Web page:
America’s Strategic Petroleum Reserve has become a political piggybank
There have bene a number of references to the nation’s Strategic Petroleum Reserve (SPR) in recent weeks. The most recent was Joe Biden’s declaration that 30 million barrels of SPR oil would be released to the open market to limit price hikes as the Russia-Ukraine war intensified.
The price just kept on rising – showing that markets weren’t interested in Mr. Biden’s bit of political theater.
But what about the SPR itself? Is it fulfilling its purpose to serve as a backstop for U.S. oil consumption when global markets go haywire? Not really. And according to the National Taxpayers Union, the SPR has become a political piggybank elected officials use to “pay” for all sorts of things:
As part of the bipartisan infrastructure bill passed by Congress in November of last year, the SPR was authorized to draw down and sell off over 87 million barrels of crude oil, a sale that allowed Congress to offset $6.1 billion of the cost of the bill. Never mind that any drawdowns from the SPR must be replenished, meaning that SPR sales end up being about budget-neutral — in its foolish attempt to make government math work for the infrastructure bill, Congress authorized the sale of an amount nearly three times as large as it has thus far in response to essentially cutting off oil imports from a major global supplier.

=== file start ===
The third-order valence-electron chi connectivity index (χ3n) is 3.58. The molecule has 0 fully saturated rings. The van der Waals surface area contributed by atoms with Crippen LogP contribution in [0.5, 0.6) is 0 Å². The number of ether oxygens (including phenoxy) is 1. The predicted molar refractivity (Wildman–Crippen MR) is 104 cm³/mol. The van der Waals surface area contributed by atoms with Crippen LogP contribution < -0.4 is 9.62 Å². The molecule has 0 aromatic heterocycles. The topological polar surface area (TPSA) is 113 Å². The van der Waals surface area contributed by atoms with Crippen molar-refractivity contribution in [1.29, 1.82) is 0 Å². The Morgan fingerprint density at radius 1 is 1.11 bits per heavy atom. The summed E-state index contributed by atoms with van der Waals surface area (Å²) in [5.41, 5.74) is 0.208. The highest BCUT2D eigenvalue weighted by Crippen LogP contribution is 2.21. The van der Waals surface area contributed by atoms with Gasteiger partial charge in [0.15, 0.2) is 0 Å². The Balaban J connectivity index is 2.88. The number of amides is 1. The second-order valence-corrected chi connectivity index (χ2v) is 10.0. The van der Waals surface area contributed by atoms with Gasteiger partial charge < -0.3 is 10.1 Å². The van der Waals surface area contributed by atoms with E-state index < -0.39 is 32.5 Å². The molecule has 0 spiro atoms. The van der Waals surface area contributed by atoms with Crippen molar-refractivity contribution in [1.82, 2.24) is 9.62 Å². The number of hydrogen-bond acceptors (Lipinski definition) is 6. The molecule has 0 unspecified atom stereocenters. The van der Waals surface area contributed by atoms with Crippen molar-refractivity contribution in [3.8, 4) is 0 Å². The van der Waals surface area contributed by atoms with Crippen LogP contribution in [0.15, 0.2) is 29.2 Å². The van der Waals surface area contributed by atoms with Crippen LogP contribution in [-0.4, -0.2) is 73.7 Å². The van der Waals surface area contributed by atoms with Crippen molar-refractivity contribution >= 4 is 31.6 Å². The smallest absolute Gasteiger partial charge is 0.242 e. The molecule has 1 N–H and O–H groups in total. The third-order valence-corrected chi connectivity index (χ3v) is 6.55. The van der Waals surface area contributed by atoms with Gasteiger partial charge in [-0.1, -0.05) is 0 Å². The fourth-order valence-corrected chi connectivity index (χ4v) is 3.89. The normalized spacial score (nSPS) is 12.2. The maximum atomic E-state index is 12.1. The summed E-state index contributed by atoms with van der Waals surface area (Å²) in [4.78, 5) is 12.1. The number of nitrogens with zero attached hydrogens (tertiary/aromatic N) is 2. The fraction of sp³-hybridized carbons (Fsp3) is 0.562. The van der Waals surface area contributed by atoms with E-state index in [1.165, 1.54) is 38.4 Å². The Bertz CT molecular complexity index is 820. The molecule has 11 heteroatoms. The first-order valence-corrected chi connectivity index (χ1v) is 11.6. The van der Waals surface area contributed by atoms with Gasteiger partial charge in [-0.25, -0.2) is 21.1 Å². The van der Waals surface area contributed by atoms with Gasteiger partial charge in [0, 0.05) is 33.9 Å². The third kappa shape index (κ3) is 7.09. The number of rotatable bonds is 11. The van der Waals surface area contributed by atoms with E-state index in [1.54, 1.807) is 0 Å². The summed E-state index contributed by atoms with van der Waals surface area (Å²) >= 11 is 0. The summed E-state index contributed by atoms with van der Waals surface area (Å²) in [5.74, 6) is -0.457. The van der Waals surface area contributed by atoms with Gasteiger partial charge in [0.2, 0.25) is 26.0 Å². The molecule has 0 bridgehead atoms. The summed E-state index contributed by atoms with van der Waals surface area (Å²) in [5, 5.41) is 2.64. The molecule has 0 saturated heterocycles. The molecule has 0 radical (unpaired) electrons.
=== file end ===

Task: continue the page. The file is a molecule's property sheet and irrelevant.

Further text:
Of course, if you’re wondering why gas prices kept climbing even after the infrastructure bill passed in November, it’s because no oil has been released from the SPR yet as a result of that legislation. In fact, the Infrastructure Investment and Jobs Act does not authorize the SPR to release any oil until FY 2028 at the earliest.
The reason is simple: Congress was treating sales from the SPR as a way to claim that the infrastructure bill was “paid for,” not for any “strategic” purpose. It was hardly the only gimmicky offset used in the passage of the infrastructure bill, but it is the one that poses the greatest risk to energy security, as Americans are now finding.
And the games have been going on for a long time:
In recent years, the SPR has been treated more and more casually as American energy independence improved and a major conflict seemed less likely. Drawdowns from the SPR were authorized in part to offset the cost of unrelated legislation in 2015, 2016, 2017, three times in 2018, and 2020.
In other words, the political class doesn’t treat it seriously (the “S” in “Strategic” means whatever they want it to mean) and as for the “Reserve” Part:
The SPR, meanwhile, is authorized to hold over 700 million barrels of oil, but last reported having just over 580 million before President Biden’s authorization to draw down 30 million barrels.
There’s a legitimate policy debate to be had over the usefulness of the SPR. Treating the SPR as a bipartisan slush fund for more government spending undermines the case for keeping it at all.